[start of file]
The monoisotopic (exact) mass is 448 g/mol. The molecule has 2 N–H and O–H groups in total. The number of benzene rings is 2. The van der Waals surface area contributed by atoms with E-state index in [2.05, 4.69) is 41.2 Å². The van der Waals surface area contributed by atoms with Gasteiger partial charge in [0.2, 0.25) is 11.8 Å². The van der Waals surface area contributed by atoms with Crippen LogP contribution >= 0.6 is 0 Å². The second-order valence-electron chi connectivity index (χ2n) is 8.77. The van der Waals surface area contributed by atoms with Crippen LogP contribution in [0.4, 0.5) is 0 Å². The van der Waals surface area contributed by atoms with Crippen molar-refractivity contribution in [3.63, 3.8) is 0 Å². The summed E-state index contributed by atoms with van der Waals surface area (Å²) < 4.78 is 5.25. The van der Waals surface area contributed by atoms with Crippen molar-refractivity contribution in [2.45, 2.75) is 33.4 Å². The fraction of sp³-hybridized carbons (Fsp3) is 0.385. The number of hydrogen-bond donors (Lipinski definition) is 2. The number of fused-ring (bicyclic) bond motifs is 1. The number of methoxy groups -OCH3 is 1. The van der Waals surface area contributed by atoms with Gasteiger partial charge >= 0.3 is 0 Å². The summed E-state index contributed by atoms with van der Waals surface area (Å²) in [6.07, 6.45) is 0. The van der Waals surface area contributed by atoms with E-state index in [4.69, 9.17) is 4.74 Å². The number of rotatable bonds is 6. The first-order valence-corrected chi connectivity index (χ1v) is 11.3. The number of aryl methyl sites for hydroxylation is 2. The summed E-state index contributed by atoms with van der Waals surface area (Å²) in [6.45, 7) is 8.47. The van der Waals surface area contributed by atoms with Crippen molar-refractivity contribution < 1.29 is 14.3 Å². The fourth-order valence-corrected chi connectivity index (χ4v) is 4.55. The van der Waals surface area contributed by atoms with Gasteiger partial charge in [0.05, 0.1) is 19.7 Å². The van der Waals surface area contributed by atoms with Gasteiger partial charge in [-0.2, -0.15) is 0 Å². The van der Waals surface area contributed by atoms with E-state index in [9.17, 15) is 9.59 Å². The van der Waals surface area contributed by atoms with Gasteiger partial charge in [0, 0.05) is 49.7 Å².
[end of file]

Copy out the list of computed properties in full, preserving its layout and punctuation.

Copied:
The monoisotopic (exact) mass is 448 g/mol. The molecule has 2 N–H and O–H groups in total. The number of benzene rings is 2. The van der Waals surface area contributed by atoms with E-state index in [2.05, 4.69) is 41.2 Å². The van der Waals surface area contributed by atoms with Gasteiger partial charge in [0.2, 0.25) is 11.8 Å². The van der Waals surface area contributed by atoms with Crippen LogP contribution >= 0.6 is 0 Å². The second-order valence-electron chi connectivity index (χ2n) is 8.77. The van der Waals surface area contributed by atoms with Crippen LogP contribution in [0.4, 0.5) is 0 Å². The van der Waals surface area contributed by atoms with Crippen molar-refractivity contribution in [3.63, 3.8) is 0 Å². The summed E-state index contributed by atoms with van der Waals surface area (Å²) < 4.78 is 5.25. The van der Waals surface area contributed by atoms with Crippen molar-refractivity contribution in [2.45, 2.75) is 33.4 Å². The fraction of sp³-hybridized carbons (Fsp3) is 0.385. The number of hydrogen-bond donors (Lipinski definition) is 2. The number of fused-ring (bicyclic) bond motifs is 1. The number of methoxy groups -OCH3 is 1. The van der Waals surface area contributed by atoms with Gasteiger partial charge >= 0.3 is 0 Å². The summed E-state index contributed by atoms with van der Waals surface area (Å²) in [6.07, 6.45) is 0. The van der Waals surface area contributed by atoms with E-state index in [4.69, 9.17) is 4.74 Å². The number of rotatable bonds is 6. The first-order valence-corrected chi connectivity index (χ1v) is 11.3. The number of aryl methyl sites for hydroxylation is 2. The summed E-state index contributed by atoms with van der Waals surface area (Å²) in [6.45, 7) is 8.47. The van der Waals surface area contributed by atoms with Crippen molar-refractivity contribution < 1.29 is 14.3 Å². The fourth-order valence-corrected chi connectivity index (χ4v) is 4.55. The van der Waals surface area contributed by atoms with Gasteiger partial charge in [0.05, 0.1) is 19.7 Å². The van der Waals surface area contributed by atoms with Gasteiger partial charge in [-0.2, -0.15) is 0 Å². The van der Waals surface area contributed by atoms with E-state index in [9.17, 15) is 9.59 Å². The van der Waals surface area contributed by atoms with Gasteiger partial charge in [0, 0.05) is 49.7 Å².